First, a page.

Photos of the Week - Easter Parade Diversions - 4th April 2010:

Couldn't decide on a photo of the week this time, so its a bumper edition. Happy Easter!

Harristown's Wright Eclipse Gemini bodied Volvo B9TL, VG31, seen operating Route 13 turning from Eden Quay to O'Connell Bridge while on diversion due to the closure of O'Connell Street because of the Easter Parade festivities on the 4th April 2010.

Donnybrook's Alexander Dennis ALX400 bodied Volvo B7LDD, AX638, operating Route 46A turing from Marlborough Street to Eden Quay on the 4th April 2010 while on diversion due to the Easter Parade.

The Easter Rising of 1916 in Dublin is one of the most significant events in the founding of the Irish Free State. On Easter Monday 1916, the rebels occupied many important Dublin landmarks such as the General Post Office and The Four Courts. With the Tri-colour raised above the G.P.O, Padraig Pearse proclaimed the Irish Republic. What followed was a bloody battle which left much of the city centre in ruins. The British with artillery placed in Phibsborough and Trinity College Dublin, and the Battle Ship Helga in the Liffey, bombarded the rebels. Pearse formerly surrendered to the British six days later.

In order to mark this important historical event a Military parade takes place annually attended by the President and the Taoiseach. The Parade takes place on O'Connell Street with a ceremony outside the GPO. At the ceremony, the tri-colour is lowered and the Proclomation of Independence is read out. The parade had been dropped for around 30 years, but was brought back in 2006 to celebrate the 90th anniversary of the rising.

O'Connell Street is thus closed for traffic until mid-afternoon on Easter Sunday until the ceremony is over and the street has been cleared. Buses that would normally use O'Connell Street are diverted away. This year the diversions were Parnell Square East, Parnell Street, Marlborough Street, Eden Quay, O'Connell Bridge for soutbound buses and O'Connell Bridge, Eden Quay, Beresford Place, Gardiner Street, Parnell Street, Parnell Square West for northbound buses.

Alexander ALX400 bodied Volvo B7TL, AV20, is seen operating Route 2 to Belfield on the 4th April 2010.

Alexander Dennis ALX400 bodied Volvo B7LDD, AX647, is seen operating Route 46A to Dún Laoghaire, taking a different routing to most 46A's operating via Memorial Bridge, George's Quay and Burgh Quay, on the 4th April 2010.

The 1916 rebels were marked in transporting terms in 1966 when CIE renamed all their major stations after the 16 men who were executed by the British. This was done to comemorate the 50th Anniversary of the rising. The following is a list:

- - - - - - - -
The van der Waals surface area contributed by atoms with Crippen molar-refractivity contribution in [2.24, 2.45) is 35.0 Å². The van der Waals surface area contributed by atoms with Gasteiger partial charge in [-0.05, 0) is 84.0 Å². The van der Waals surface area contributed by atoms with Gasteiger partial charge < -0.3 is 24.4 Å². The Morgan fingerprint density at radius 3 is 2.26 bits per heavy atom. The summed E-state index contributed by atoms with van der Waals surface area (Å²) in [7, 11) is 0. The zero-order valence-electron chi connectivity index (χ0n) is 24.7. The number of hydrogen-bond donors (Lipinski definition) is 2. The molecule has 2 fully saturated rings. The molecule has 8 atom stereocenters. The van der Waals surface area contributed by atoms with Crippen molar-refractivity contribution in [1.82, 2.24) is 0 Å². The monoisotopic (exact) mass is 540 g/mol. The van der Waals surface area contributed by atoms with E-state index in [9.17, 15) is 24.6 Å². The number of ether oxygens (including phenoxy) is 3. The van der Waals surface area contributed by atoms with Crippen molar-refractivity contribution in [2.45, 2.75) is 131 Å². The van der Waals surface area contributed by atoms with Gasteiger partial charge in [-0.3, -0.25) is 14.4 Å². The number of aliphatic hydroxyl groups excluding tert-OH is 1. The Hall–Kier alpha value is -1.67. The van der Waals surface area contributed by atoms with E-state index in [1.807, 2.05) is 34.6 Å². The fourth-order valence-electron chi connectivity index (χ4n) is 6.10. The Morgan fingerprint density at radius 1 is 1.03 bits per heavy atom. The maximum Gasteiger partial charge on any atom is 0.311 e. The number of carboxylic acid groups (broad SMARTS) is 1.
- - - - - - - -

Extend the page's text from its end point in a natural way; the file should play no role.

• Pearse Station (formerly Westland Row) - named after Padraig Pearse, commander of the 1916 Rebellion who occupied the GPO and read the Proclamation of the Independence. Its also named after his brother Willie Pearse. Both had been born close to Westland Row hence its choice.
  • Connolly Station (formerly Amiens Street) - named after James Connolly, commander of the 1916 Rebellion whose forces took City Hall and the GPO. Amiens Street was chosen due to its proximity to Liberty Hall.
  • Heuston Station (formerly Kingsbridge) - named after Sean Heuston, whose D-Company of 1st Battalion seized the Mendicity Institution building, an old Dublin Charity directly opposite the Four Courts on the south quays. Kingsbridge was chosen because Heuston had worked there as a railway clerk.
  • Daly Station (also known as Bray) - named after Commandant Ned Daly who led the 1st Battalion who seized Dublin's Four Courts building.
  • Mallin Station (also known as Dún Laoighaire) - named after Commandant Michael Mallin whose forces took St. Stephen's Green.
  • MacDonagh Station (Kilkenny) - named after Commandant Thomas MacDonagh whose forces seized the Jacob's Biscuit factory on Bishop Street.
  • Ceannt Station (Galway) - named after Commandant Eamonn Ceannt whose foces took the South Dublin Union.
  • Clarke Station (Dundalk) - names after Tom Clarke, President and Commander-in-chief, who was stationed in the GPO during the rebellion.
  • Mac Diarmada Station (Sligo) - named after Séan MacDermott, a member of the Military Committee of the IRB who planned the Rising, who was stationed in the GPO.
  • Plunkett Station (Waterford) - named after Joseph Plunkett, a member of the Military Committee of the IRB who planned the Rising, who was stationed in the GPO.
  • Kent Station (Cork), named after Thomas Kent, who was not ordered to take part in the Rising but was a prominent member of the IRB, but who was sentenced to death for the killing of an RIC policeman who were raiding his home.
  • MacBride Station (Drogheda) - named after John MacBride, second in command to Thomas MacDonagh.
  • Casement Station (Tralee) - named after Roger Casement, who organised the transportation of weapons on the Aud which was captured by the British Navy.
  • Colbert Station (Limerick) - named after Conn Colbert who fought at Watkin's Brewery, Jameson's Distillery and Marrowbone Lane during the 1916 rising. He was also the bodygaurd for Thomas Clarke before the event.
  • O'Hanrahan (Wexford) - named after Michael O'Hanrahan who fought at the Jacob's biscuit factory.

Its interesting to note that it the mid-60's there were no cross-city rail services with Amiens Street being used as the major terminal. Therefore during the renaming, Tara Street, now arguably one of the busiest of all Irish Rail's stations was not considered important enough to be renamed.

Alexander R bodied Volvo Olympian, RV639, turning off Eden Quay on the 4th April 2010 while operating Route 122 to Drimnagh.

N.B. This website is not affiliated with Dublin Bus. The information contained herein is intended for enthusiast reference. For all current timetable and route information please refer to the official Dublin Bus Website.